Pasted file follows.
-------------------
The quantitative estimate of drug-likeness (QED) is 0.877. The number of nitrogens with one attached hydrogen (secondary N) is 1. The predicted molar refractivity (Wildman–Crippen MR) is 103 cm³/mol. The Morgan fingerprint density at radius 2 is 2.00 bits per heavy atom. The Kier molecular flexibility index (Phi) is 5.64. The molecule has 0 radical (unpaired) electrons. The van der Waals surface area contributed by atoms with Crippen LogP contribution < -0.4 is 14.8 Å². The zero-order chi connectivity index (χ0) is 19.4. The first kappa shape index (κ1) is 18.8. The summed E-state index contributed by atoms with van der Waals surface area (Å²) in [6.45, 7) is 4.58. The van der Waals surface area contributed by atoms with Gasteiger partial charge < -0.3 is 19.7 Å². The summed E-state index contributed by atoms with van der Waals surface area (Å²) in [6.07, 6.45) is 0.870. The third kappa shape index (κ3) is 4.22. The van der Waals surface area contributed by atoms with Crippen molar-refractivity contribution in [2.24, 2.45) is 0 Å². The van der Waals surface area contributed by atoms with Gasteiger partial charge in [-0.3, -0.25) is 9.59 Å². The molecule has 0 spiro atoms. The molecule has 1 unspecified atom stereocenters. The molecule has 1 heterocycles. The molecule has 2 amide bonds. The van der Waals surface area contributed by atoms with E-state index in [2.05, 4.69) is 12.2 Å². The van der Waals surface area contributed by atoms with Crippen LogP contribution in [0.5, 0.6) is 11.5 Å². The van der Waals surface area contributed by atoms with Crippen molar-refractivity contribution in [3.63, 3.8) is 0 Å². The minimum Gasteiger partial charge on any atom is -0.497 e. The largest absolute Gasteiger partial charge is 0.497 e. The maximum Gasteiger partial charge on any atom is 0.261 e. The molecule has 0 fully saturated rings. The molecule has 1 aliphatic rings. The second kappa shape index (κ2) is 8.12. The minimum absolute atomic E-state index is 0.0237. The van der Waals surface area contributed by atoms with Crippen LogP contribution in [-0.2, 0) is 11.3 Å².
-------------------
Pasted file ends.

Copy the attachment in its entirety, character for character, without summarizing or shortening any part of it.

The quantitative estimate of drug-likeness (QED) is 0.877. The number of nitrogens with one attached hydrogen (secondary N) is 1. The predicted molar refractivity (Wildman–Crippen MR) is 103 cm³/mol. The Morgan fingerprint density at radius 2 is 2.00 bits per heavy atom. The Kier molecular flexibility index (Phi) is 5.64. The molecule has 0 radical (unpaired) electrons. The van der Waals surface area contributed by atoms with Crippen LogP contribution < -0.4 is 14.8 Å². The zero-order chi connectivity index (χ0) is 19.4. The first kappa shape index (κ1) is 18.8. The summed E-state index contributed by atoms with van der Waals surface area (Å²) in [6.45, 7) is 4.58. The van der Waals surface area contributed by atoms with Gasteiger partial charge < -0.3 is 19.7 Å². The summed E-state index contributed by atoms with van der Waals surface area (Å²) in [6.07, 6.45) is 0.870. The third kappa shape index (κ3) is 4.22. The van der Waals surface area contributed by atoms with Crippen molar-refractivity contribution in [2.24, 2.45) is 0 Å². The van der Waals surface area contributed by atoms with Gasteiger partial charge in [-0.3, -0.25) is 9.59 Å². The molecule has 0 spiro atoms. The molecule has 1 unspecified atom stereocenters. The molecule has 1 heterocycles. The molecule has 2 amide bonds. The van der Waals surface area contributed by atoms with E-state index in [2.05, 4.69) is 12.2 Å². The van der Waals surface area contributed by atoms with Crippen LogP contribution in [0.5, 0.6) is 11.5 Å². The van der Waals surface area contributed by atoms with Crippen molar-refractivity contribution in [3.63, 3.8) is 0 Å². The minimum Gasteiger partial charge on any atom is -0.497 e. The largest absolute Gasteiger partial charge is 0.497 e. The maximum Gasteiger partial charge on any atom is 0.261 e. The molecule has 0 fully saturated rings. The molecule has 1 aliphatic rings. The second kappa shape index (κ2) is 8.12. The minimum absolute atomic E-state index is 0.0237. The van der Waals surface area contributed by atoms with Crippen LogP contribution in [-0.2, 0) is 11.3 Å².